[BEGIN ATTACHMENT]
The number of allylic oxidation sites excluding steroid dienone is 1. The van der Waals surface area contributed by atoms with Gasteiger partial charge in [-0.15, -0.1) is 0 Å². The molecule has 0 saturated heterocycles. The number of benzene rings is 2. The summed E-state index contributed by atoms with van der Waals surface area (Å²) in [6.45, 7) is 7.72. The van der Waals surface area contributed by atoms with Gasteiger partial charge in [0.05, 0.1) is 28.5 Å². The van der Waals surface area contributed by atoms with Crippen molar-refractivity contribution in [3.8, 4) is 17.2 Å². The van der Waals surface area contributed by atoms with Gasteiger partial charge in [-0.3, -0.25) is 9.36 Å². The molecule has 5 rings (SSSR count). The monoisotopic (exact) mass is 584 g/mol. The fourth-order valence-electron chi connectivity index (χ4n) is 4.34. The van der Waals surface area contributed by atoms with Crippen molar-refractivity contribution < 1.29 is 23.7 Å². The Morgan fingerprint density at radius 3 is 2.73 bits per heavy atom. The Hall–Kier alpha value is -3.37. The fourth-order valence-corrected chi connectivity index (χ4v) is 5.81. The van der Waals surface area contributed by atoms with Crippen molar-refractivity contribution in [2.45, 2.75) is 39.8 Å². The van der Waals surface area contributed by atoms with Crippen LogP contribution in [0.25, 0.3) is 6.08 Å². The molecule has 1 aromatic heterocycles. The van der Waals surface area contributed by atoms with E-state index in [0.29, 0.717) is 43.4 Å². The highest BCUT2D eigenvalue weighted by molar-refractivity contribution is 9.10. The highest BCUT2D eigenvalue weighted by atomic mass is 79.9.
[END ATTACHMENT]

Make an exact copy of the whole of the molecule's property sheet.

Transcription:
The number of allylic oxidation sites excluding steroid dienone is 1. The van der Waals surface area contributed by atoms with Gasteiger partial charge in [-0.15, -0.1) is 0 Å². The molecule has 0 saturated heterocycles. The number of benzene rings is 2. The summed E-state index contributed by atoms with van der Waals surface area (Å²) in [6.45, 7) is 7.72. The van der Waals surface area contributed by atoms with Gasteiger partial charge in [0.05, 0.1) is 28.5 Å². The van der Waals surface area contributed by atoms with Crippen molar-refractivity contribution in [3.8, 4) is 17.2 Å². The van der Waals surface area contributed by atoms with Gasteiger partial charge in [-0.3, -0.25) is 9.36 Å². The molecule has 5 rings (SSSR count). The monoisotopic (exact) mass is 584 g/mol. The fourth-order valence-electron chi connectivity index (χ4n) is 4.34. The van der Waals surface area contributed by atoms with Crippen molar-refractivity contribution < 1.29 is 23.7 Å². The Morgan fingerprint density at radius 3 is 2.73 bits per heavy atom. The Hall–Kier alpha value is -3.37. The fourth-order valence-corrected chi connectivity index (χ4v) is 5.81. The van der Waals surface area contributed by atoms with Crippen molar-refractivity contribution in [2.45, 2.75) is 39.8 Å². The van der Waals surface area contributed by atoms with Crippen LogP contribution in [0.25, 0.3) is 6.08 Å². The molecule has 1 aromatic heterocycles. The van der Waals surface area contributed by atoms with E-state index in [0.29, 0.717) is 43.4 Å². The highest BCUT2D eigenvalue weighted by molar-refractivity contribution is 9.10. The highest BCUT2D eigenvalue weighted by atomic mass is 79.9.